I recently graduated with with a Master’s degree from a university in Hong Kong. For me it was a culmination of almost four years of hard work. I had always wanted to take a Master’s degree and I decided to do it whilst living in Hong Kong. It took me two years to save for the tuition fee, and another two years of studying part time and juggling full time work commitments. I was the first western woman to take my course, and the second westerner to ever be accepted on the course.
I encountered many difficulties, particularly the language barrier. First of all, many professors prefered to use Mandarin, as this was their first language. Unfortunately, I cannot speak Mandarin too well, and had to drop some courses when professors wouldn’t change handouts/ translate lecture notes for me. This I felt was a little unfair, as coming from a British university, I was used to an environment where everyone’s needs were met. I encountered a lot of prejudice from some students and even some lecturers.
Many students thought I came from an affluent background, and many lecturers thought I would not take the course seriously. I had to work hard to prove myself, living in a one bedroom apartment alone. I would work 9 hours, travel to university after work and attend three hour lectures 2-3 times a week. My weekends soon disappeared due to the demands of the course and my studious attitude. I missed a lot of time spent with friends who soon after moved out of Hong Kong permanently.There were many times that I wanted to give up and felt very alone.
However, I gained so much from this experience. I made a very good friend, a sign language interpreter from Japan, who introduced me to sign language and explained the different varieties. I met friends keen to improve their English and have assistance with their presentation skills. I was able to learn more about Cantonese, a language which I have put a lot of effort into learning these last four years.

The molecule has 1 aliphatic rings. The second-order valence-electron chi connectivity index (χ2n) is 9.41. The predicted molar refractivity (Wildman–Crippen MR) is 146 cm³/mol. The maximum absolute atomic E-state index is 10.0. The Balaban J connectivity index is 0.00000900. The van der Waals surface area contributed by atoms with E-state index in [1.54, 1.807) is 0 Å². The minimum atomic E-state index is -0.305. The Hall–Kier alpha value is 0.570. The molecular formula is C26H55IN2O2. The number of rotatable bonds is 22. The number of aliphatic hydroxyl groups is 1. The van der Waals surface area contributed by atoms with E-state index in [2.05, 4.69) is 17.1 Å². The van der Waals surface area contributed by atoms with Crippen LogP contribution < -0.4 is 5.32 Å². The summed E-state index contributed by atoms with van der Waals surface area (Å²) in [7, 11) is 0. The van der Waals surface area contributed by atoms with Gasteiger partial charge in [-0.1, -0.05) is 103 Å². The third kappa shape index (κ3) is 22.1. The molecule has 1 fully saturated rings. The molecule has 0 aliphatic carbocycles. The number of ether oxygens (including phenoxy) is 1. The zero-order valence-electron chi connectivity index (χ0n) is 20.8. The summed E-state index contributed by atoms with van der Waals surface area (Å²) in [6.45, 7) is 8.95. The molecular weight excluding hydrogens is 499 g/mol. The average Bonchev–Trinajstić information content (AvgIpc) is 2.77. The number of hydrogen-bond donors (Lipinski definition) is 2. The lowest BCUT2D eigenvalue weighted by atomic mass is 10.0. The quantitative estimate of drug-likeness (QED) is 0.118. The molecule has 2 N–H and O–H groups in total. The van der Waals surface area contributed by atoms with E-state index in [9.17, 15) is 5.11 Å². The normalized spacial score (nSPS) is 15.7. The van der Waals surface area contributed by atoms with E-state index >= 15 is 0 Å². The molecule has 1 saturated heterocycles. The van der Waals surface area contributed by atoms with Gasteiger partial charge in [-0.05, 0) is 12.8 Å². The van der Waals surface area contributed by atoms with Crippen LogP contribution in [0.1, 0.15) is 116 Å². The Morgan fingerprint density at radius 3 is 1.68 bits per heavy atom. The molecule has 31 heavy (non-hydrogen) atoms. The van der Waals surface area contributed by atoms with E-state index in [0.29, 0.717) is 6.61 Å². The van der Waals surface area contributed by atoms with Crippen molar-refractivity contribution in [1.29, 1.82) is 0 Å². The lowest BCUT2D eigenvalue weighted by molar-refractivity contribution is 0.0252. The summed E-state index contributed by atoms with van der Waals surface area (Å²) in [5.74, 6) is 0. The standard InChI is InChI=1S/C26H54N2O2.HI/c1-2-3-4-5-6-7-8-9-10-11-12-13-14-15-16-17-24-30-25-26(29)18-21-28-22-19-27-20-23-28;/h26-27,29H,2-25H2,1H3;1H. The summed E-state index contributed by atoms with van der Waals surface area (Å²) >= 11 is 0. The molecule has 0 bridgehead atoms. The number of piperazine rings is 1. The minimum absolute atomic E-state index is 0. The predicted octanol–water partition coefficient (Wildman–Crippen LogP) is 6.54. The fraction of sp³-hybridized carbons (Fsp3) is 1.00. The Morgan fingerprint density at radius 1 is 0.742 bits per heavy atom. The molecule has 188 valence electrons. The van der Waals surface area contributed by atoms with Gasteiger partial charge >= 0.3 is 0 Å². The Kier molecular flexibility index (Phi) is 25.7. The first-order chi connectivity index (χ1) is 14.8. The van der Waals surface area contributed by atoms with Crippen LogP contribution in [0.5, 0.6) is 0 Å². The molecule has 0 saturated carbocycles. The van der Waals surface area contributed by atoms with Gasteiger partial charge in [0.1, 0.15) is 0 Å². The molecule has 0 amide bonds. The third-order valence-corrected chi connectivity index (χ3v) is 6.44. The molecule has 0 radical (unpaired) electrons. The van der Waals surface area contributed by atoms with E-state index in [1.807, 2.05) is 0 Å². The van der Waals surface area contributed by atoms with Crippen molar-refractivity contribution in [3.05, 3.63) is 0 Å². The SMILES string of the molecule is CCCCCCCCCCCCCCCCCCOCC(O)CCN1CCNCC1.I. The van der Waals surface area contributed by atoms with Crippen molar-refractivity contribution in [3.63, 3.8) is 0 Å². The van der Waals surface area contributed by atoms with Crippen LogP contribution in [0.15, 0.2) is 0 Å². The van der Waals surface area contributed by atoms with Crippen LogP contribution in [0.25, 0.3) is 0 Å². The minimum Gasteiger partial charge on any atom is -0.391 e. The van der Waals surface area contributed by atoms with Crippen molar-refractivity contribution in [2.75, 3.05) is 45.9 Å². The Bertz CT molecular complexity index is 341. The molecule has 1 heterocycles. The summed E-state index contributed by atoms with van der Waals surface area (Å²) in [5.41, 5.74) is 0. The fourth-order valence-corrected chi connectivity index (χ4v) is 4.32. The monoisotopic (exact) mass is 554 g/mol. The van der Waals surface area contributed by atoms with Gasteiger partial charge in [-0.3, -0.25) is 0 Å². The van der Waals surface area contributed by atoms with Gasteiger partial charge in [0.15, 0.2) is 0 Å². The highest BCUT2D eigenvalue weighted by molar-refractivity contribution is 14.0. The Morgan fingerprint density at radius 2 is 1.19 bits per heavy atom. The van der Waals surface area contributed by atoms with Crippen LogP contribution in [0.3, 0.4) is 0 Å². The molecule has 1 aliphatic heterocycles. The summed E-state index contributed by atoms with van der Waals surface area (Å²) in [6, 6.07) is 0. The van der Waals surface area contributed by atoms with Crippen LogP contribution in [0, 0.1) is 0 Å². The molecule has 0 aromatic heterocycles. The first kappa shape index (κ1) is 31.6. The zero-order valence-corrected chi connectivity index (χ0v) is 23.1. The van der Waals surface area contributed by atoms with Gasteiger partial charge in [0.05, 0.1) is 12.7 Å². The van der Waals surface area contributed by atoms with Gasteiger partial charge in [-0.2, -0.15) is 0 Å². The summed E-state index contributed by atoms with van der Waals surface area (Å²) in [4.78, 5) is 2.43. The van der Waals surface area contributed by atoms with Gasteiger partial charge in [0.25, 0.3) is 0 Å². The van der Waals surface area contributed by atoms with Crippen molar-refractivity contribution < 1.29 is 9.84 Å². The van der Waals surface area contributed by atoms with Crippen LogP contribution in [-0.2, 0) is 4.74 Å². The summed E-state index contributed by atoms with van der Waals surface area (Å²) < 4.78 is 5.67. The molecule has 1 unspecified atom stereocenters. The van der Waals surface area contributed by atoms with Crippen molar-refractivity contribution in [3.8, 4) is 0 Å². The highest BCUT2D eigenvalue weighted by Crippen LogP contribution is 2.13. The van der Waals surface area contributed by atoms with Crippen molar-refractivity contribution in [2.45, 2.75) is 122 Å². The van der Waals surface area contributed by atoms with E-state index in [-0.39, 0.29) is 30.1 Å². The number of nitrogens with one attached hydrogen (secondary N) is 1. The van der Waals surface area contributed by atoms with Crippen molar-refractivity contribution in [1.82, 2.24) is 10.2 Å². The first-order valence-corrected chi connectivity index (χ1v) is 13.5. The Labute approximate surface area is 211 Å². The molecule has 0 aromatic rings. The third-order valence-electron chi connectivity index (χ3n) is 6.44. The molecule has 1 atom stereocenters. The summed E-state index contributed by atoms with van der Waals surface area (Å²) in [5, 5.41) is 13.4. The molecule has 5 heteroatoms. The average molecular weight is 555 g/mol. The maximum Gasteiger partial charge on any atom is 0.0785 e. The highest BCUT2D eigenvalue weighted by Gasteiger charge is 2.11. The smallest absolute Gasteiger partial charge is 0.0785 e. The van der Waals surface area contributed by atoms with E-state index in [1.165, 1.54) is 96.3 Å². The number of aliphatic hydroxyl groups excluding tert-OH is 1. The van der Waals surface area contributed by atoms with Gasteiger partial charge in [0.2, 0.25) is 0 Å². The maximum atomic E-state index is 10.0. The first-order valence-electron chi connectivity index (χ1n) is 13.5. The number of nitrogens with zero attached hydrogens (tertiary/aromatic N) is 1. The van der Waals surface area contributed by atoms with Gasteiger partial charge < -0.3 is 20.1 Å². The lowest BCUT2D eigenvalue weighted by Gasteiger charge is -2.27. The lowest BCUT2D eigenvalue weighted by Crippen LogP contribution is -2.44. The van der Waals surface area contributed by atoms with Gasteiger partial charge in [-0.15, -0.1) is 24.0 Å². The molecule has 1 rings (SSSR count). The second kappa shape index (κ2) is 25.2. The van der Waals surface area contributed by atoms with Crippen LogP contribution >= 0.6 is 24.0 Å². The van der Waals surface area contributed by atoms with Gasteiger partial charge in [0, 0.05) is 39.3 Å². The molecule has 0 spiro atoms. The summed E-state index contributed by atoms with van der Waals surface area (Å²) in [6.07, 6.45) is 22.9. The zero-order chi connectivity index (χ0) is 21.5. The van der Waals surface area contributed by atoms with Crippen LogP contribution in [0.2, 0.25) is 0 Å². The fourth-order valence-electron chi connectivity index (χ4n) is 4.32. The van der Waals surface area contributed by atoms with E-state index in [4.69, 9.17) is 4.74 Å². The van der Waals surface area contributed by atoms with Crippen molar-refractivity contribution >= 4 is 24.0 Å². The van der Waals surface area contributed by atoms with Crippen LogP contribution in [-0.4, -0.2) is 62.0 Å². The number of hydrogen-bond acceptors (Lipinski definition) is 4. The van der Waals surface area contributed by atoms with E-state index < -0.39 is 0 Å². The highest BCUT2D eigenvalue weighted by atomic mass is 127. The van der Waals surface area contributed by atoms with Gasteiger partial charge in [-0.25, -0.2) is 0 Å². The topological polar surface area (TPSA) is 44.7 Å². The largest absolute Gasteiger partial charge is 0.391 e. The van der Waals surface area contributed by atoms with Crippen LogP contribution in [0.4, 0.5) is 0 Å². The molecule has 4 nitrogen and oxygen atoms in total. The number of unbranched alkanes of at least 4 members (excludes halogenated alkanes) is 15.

I was lucky to have wonderful lecturers who inspired me, and I learnt more about language acquisition and bilingualism. My favourite course was bilingualism as it focused on the Hong Kong environment and I found it relevant to what I witnessed in my everyday life. The backdrop for the university I attended was beautiful, and I had to literally climb the mountain to get there!
To anyone looking to self-fund university or further study in Hong Kong bear the following in mind.
- Depending on the course, it is fairly difficult to a non-permanent resident to get funding.
- Depending on the university, you may be one of a few western students.
- Prepare for some prejudice/ stereotyping from your classmates.
- Work hard to break these!
- Meet interesting people and have fun!
Thanks for reading!